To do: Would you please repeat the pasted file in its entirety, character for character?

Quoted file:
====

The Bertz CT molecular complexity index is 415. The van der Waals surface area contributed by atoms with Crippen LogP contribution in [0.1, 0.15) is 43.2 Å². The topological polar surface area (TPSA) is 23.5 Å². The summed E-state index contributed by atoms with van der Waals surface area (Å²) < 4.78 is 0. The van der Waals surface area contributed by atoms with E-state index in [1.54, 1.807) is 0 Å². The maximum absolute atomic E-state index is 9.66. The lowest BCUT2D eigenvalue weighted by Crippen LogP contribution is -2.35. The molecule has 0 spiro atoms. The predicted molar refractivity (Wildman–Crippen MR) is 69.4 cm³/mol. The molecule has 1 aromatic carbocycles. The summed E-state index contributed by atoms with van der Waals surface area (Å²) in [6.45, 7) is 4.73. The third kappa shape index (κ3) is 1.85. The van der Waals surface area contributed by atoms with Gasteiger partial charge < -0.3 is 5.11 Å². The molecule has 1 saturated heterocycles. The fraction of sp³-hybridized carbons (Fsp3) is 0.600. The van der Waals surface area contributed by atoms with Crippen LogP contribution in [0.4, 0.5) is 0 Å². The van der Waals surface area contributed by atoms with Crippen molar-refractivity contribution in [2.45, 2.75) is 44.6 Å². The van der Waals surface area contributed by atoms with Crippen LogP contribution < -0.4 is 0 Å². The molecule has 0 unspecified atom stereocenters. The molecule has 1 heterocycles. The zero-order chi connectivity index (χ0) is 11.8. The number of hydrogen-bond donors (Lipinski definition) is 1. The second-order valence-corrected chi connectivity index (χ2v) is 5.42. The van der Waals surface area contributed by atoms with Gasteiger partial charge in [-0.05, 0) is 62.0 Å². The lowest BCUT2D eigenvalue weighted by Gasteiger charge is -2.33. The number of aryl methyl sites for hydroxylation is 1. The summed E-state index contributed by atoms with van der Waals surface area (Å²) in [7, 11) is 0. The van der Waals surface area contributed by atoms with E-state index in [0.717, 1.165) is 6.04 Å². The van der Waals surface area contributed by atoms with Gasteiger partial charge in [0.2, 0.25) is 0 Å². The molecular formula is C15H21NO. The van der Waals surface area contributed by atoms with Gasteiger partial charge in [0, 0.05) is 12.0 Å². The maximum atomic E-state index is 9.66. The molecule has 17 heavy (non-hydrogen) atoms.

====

The Bertz CT molecular complexity index is 415. The van der Waals surface area contributed by atoms with Crippen LogP contribution in [0.1, 0.15) is 43.2 Å². The topological polar surface area (TPSA) is 23.5 Å². The summed E-state index contributed by atoms with van der Waals surface area (Å²) < 4.78 is 0. The van der Waals surface area contributed by atoms with E-state index in [1.54, 1.807) is 0 Å². The maximum absolute atomic E-state index is 9.66. The lowest BCUT2D eigenvalue weighted by Crippen LogP contribution is -2.35. The molecule has 0 spiro atoms. The predicted molar refractivity (Wildman–Crippen MR) is 69.4 cm³/mol. The molecule has 1 aromatic carbocycles. The summed E-state index contributed by atoms with van der Waals surface area (Å²) in [6.45, 7) is 4.73. The third kappa shape index (κ3) is 1.85. The van der Waals surface area contributed by atoms with Gasteiger partial charge < -0.3 is 5.11 Å². The molecule has 1 saturated heterocycles. The fraction of sp³-hybridized carbons (Fsp3) is 0.600. The van der Waals surface area contributed by atoms with Crippen LogP contribution in [0.4, 0.5) is 0 Å². The van der Waals surface area contributed by atoms with Crippen molar-refractivity contribution in [2.45, 2.75) is 44.6 Å². The van der Waals surface area contributed by atoms with Crippen LogP contribution < -0.4 is 0 Å². The molecule has 0 unspecified atom stereocenters. The molecule has 1 heterocycles. The zero-order chi connectivity index (χ0) is 11.8. The number of hydrogen-bond donors (Lipinski definition) is 1. The second-order valence-corrected chi connectivity index (χ2v) is 5.42. The van der Waals surface area contributed by atoms with Gasteiger partial charge in [-0.05, 0) is 62.0 Å². The lowest BCUT2D eigenvalue weighted by Gasteiger charge is -2.33. The number of aryl methyl sites for hydroxylation is 1. The summed E-state index contributed by atoms with van der Waals surface area (Å²) in [7, 11) is 0. The van der Waals surface area contributed by atoms with E-state index in [0.717, 1.165) is 6.04 Å². The van der Waals surface area contributed by atoms with Gasteiger partial charge in [0.2, 0.25) is 0 Å². The molecular formula is C15H21NO. The van der Waals surface area contributed by atoms with Gasteiger partial charge in [0, 0.05) is 12.0 Å². The maximum atomic E-state index is 9.66. The molecule has 17 heavy (non-hydrogen) atoms.